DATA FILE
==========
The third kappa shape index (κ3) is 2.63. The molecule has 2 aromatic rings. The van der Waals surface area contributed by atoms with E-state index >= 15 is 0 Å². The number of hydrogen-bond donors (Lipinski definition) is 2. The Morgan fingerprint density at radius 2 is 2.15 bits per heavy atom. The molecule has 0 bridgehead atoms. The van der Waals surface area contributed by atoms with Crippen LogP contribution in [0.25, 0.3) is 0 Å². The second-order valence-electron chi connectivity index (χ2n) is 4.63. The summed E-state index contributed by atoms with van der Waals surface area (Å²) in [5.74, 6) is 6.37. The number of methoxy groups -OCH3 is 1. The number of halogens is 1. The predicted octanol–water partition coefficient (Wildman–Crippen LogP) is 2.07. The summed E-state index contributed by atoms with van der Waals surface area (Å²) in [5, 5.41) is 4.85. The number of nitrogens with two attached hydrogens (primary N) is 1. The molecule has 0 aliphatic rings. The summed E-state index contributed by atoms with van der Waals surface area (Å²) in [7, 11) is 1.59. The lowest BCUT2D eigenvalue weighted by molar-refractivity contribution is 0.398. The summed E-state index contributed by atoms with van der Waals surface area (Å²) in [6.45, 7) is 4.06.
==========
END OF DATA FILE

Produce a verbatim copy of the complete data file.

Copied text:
The third kappa shape index (κ3) is 2.63. The molecule has 2 aromatic rings. The van der Waals surface area contributed by atoms with E-state index >= 15 is 0 Å². The number of hydrogen-bond donors (Lipinski definition) is 2. The Morgan fingerprint density at radius 2 is 2.15 bits per heavy atom. The molecule has 0 bridgehead atoms. The van der Waals surface area contributed by atoms with Crippen LogP contribution in [0.25, 0.3) is 0 Å². The second-order valence-electron chi connectivity index (χ2n) is 4.63. The summed E-state index contributed by atoms with van der Waals surface area (Å²) in [5.74, 6) is 6.37. The number of methoxy groups -OCH3 is 1. The number of halogens is 1. The predicted octanol–water partition coefficient (Wildman–Crippen LogP) is 2.07. The summed E-state index contributed by atoms with van der Waals surface area (Å²) in [5, 5.41) is 4.85. The number of nitrogens with two attached hydrogens (primary N) is 1. The molecule has 0 aliphatic rings. The summed E-state index contributed by atoms with van der Waals surface area (Å²) in [7, 11) is 1.59. The lowest BCUT2D eigenvalue weighted by molar-refractivity contribution is 0.398. The summed E-state index contributed by atoms with van der Waals surface area (Å²) in [6.45, 7) is 4.06.